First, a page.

We Need Healthier Schools, and Student Activists Are Stepping Up

Bioethics in the News logoThis post is a part of our Bioethics in the News series

By Sean A. Valles, PhD

California just passed two laws that advance health in schools in ways that might not seem intuitive: pushing middle school and high school start times to after 8am, and banning school districts from “lunch shaming” that treats students differently based on whether they have unpaid school lunch debt. These laws are part of a collection of diverse efforts to make U.S. schools healthier places. The fact that some of these efforts have been led by students themselves is especially heartening.

Bioethics of school policies
The two new laws in California are worthy of attention in a bioethics blog because U.S. schools are, for many students and in many ways, unhealthy places. Not simply because they are crowded spaces infamous for spreading coughs and colds (and stress). For many students, they are also places of food insecurity, social stigma, or even fear of violence. Those problems also shed light on larger problems in society. Even as a child in Los Angeles, I grasped that the local high school having a metal detector at the door signified that something much bigger had gone horribly wrong in my community. Most student problems have their roots outside the school walls, but we can at least do our best to design schools to contend with the difficult realities of young people’s lives.

There is now compelling evidence that later start times for schools are better for adolescent health than early morning ones. As pointed out in one review of the research, adolescents’ bedtimes seem to be more or less independent of when school starts in the morning, partly due to biological clock rhythms changing during puberty. Students forced to begin school early in the morning suffer all of the resulting harms of insufficient sleep (most readers are surely aware that insufficient sleep is bad for physical and mental well-being). This change is surprising in part because the American Academy of Pediatrics has, with limited success until now, been pushing for later school start times, insisting that school start times should facilitate the 8.5-9.5 hours of sleep appropriate for adolescent biology. It will be a difficult schedule transition for some California schools and families/guardians to adjust to, but the health rationale remains powerful.

Stigmatizing and manipulating students are problems, not solutions
It is also encouraging to see California legislate against lunch shaming. Unless prohibited, U.S. schools have the freedom to intentionally or incidentally shame students for being unable to afford their lunch meals. They have done so by giving indebted students inferior meals, marking the students with wristbands or stamps, etc. This is a serious health matter because imposing a stigmatized status upon a child, or even just amplifying an existing one, is a harmful act. Research is quite clear that stigma (“the co-occurrence of labeling, stereotyping, separation, status loss, and discrimination in a context in which power is exercised”) is a powerful and pervasive cause of health injustices. Stigma stresses bodies, socially controls people, and excludes them from social opportunities and resources available to others. Being a child without enough money to pay for lunch is quite hard enough, without one’s school officials metaphorically painting a target on one’s back.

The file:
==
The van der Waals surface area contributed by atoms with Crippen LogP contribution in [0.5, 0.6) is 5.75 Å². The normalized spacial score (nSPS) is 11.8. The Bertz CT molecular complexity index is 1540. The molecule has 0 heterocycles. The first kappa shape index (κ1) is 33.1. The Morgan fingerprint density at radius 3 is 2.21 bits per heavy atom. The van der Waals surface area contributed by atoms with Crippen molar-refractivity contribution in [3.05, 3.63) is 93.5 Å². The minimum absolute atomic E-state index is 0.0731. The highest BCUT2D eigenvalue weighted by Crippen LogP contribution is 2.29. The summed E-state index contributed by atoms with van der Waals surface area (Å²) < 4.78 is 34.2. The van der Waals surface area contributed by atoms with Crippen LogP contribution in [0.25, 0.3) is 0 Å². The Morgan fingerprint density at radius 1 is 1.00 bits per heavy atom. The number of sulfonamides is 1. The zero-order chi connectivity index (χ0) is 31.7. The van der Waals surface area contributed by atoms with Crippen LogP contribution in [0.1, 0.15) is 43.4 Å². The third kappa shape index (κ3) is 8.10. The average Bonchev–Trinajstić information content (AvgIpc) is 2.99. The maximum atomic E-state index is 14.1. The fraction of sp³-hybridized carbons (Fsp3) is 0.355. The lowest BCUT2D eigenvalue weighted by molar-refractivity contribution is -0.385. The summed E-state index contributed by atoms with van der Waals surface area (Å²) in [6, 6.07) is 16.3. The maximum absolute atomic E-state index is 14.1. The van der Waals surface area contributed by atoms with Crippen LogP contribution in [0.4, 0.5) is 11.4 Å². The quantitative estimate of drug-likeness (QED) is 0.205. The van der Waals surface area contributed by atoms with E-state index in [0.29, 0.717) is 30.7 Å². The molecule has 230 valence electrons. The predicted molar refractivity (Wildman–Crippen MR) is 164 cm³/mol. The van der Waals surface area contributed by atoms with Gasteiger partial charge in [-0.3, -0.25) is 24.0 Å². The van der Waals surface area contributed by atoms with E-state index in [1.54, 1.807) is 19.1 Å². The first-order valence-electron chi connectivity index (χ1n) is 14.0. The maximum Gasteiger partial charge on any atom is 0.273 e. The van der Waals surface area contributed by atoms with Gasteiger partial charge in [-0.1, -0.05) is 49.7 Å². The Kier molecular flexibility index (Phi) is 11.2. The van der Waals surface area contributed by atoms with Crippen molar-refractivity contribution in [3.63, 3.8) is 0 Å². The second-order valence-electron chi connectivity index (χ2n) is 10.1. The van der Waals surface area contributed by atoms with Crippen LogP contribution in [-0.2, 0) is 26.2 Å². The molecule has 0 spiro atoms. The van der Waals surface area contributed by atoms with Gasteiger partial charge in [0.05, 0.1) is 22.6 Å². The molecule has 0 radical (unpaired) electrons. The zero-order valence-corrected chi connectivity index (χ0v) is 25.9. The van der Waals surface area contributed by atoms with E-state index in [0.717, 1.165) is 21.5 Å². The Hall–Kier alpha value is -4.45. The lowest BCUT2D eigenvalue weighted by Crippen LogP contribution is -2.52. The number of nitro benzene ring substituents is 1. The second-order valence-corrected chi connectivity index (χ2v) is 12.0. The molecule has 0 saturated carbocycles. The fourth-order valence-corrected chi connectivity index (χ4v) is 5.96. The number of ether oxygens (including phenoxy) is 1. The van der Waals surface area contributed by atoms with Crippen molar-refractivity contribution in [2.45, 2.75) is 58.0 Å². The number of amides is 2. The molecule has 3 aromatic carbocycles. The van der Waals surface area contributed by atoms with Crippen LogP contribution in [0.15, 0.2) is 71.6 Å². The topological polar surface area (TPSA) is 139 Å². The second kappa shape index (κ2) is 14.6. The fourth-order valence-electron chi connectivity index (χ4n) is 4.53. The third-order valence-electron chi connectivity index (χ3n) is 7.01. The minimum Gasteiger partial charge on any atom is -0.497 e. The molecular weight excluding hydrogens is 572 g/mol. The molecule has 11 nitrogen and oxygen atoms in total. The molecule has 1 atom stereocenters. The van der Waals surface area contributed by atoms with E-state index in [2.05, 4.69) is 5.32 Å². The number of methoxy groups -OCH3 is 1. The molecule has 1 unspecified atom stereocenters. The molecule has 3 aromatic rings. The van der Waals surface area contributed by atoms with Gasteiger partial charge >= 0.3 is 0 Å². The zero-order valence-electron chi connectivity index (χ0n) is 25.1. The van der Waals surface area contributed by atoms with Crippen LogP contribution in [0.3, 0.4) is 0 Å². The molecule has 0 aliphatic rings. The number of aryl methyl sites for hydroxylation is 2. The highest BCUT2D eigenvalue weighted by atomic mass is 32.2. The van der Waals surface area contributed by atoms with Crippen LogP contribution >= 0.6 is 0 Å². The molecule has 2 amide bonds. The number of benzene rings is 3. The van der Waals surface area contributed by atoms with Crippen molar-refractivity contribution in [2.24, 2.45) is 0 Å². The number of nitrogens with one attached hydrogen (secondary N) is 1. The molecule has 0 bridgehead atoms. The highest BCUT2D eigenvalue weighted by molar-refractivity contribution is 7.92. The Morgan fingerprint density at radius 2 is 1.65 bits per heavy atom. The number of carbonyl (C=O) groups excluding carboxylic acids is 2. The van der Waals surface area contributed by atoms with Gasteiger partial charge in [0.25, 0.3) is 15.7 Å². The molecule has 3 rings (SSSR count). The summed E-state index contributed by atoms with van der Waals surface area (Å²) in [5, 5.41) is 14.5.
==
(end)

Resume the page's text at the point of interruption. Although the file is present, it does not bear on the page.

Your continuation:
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Image description: Young person at the March for Our Lives protest, holding a placard painted with the words “AM I NEXT?” in red. Image source: Roger Jones/Public Domain.

The desirability of the California law gets clearer when one looks at a policy that goes in the opposite direction. In a widely-criticized lurch backwards, a newly-created policy in a New Jersey school district gives discretion to principals to ban students with lunch debt from participating in extracurricular activities. Which students? Under which circumstances? What goals are achieved by such exclusions? Certainly banning students from soccer practice or chess club doesn’t make money magically appear in their parents’ pockets. The policy is a setback, but I am encouraged by the backlash that gives a new sense of clarity to how remarkably regressive this policy is in light of the opposite trend.

Student advocacy should be welcomed
Most encouraging to me is the fact that students are advocating for themselves and the health of their schools. I am glad that the American Academy of Pediatrics and some California state legislators are advocating for healthier schools, but I have argued at length elsewhere that it is preferable to empower people advocate for themselves. And so students are. For instance, they have been at the forefront of a series of lobbying efforts (successful in Oregon and Utah) to get mental sick days recognized as legitimate reasons for missing school.

It is no coincidence that this push to create space for “mental health days” comes in the middle of a period of worsening mental health of young people in the U.S. Deaths from suicides just replaced deaths from homicides as the second leading cause of death among 15-19-year-olds (deaths from traffic accidents are down, but still exceed both). And homicides are also a target of student activism; after the Parkland school shooting, young people became the unexpected leaders of a new wave of gun control activism.